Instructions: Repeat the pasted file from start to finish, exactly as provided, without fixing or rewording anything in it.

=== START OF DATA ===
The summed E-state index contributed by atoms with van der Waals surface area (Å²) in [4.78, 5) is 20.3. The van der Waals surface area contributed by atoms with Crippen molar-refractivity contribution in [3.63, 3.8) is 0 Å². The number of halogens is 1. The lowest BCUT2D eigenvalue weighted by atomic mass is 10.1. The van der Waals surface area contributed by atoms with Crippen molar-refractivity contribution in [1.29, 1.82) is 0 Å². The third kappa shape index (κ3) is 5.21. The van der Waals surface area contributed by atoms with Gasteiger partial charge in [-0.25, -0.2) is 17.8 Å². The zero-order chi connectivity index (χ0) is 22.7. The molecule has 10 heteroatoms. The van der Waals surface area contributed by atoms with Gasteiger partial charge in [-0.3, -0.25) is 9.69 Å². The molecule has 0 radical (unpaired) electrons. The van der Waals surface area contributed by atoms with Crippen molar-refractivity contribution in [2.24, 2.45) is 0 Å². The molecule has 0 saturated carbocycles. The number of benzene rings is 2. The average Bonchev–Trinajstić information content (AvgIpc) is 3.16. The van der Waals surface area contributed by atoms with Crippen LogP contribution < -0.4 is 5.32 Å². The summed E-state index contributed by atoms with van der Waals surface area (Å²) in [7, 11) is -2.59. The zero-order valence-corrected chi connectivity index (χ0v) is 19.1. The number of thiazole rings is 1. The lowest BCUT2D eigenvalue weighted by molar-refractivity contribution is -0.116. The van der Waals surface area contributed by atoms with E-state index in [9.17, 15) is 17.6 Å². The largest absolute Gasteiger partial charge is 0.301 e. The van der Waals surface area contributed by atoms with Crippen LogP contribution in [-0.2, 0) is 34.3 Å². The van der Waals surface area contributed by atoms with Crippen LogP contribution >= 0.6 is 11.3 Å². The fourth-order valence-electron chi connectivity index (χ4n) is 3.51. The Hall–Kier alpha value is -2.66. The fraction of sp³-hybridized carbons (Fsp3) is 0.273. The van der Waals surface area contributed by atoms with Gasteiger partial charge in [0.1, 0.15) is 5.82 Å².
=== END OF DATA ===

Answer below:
The summed E-state index contributed by atoms with van der Waals surface area (Å²) in [4.78, 5) is 20.3. The van der Waals surface area contributed by atoms with Crippen molar-refractivity contribution in [3.63, 3.8) is 0 Å². The number of halogens is 1. The lowest BCUT2D eigenvalue weighted by atomic mass is 10.1. The van der Waals surface area contributed by atoms with Crippen molar-refractivity contribution in [1.29, 1.82) is 0 Å². The third kappa shape index (κ3) is 5.21. The van der Waals surface area contributed by atoms with Gasteiger partial charge in [-0.25, -0.2) is 17.8 Å². The zero-order chi connectivity index (χ0) is 22.7. The molecule has 10 heteroatoms. The van der Waals surface area contributed by atoms with Gasteiger partial charge in [-0.3, -0.25) is 9.69 Å². The molecule has 0 radical (unpaired) electrons. The van der Waals surface area contributed by atoms with Crippen molar-refractivity contribution in [2.24, 2.45) is 0 Å². The molecule has 0 saturated carbocycles. The number of benzene rings is 2. The average Bonchev–Trinajstić information content (AvgIpc) is 3.16. The van der Waals surface area contributed by atoms with Crippen LogP contribution < -0.4 is 5.32 Å². The summed E-state index contributed by atoms with van der Waals surface area (Å²) in [7, 11) is -2.59. The zero-order valence-corrected chi connectivity index (χ0v) is 19.1. The number of thiazole rings is 1. The lowest BCUT2D eigenvalue weighted by molar-refractivity contribution is -0.116. The van der Waals surface area contributed by atoms with E-state index in [9.17, 15) is 17.6 Å². The largest absolute Gasteiger partial charge is 0.301 e. The van der Waals surface area contributed by atoms with Crippen LogP contribution in [-0.2, 0) is 34.3 Å². The van der Waals surface area contributed by atoms with Crippen LogP contribution >= 0.6 is 11.3 Å². The fourth-order valence-electron chi connectivity index (χ4n) is 3.51. The Hall–Kier alpha value is -2.66. The fraction of sp³-hybridized carbons (Fsp3) is 0.273. The van der Waals surface area contributed by atoms with Gasteiger partial charge in [0.1, 0.15) is 5.82 Å².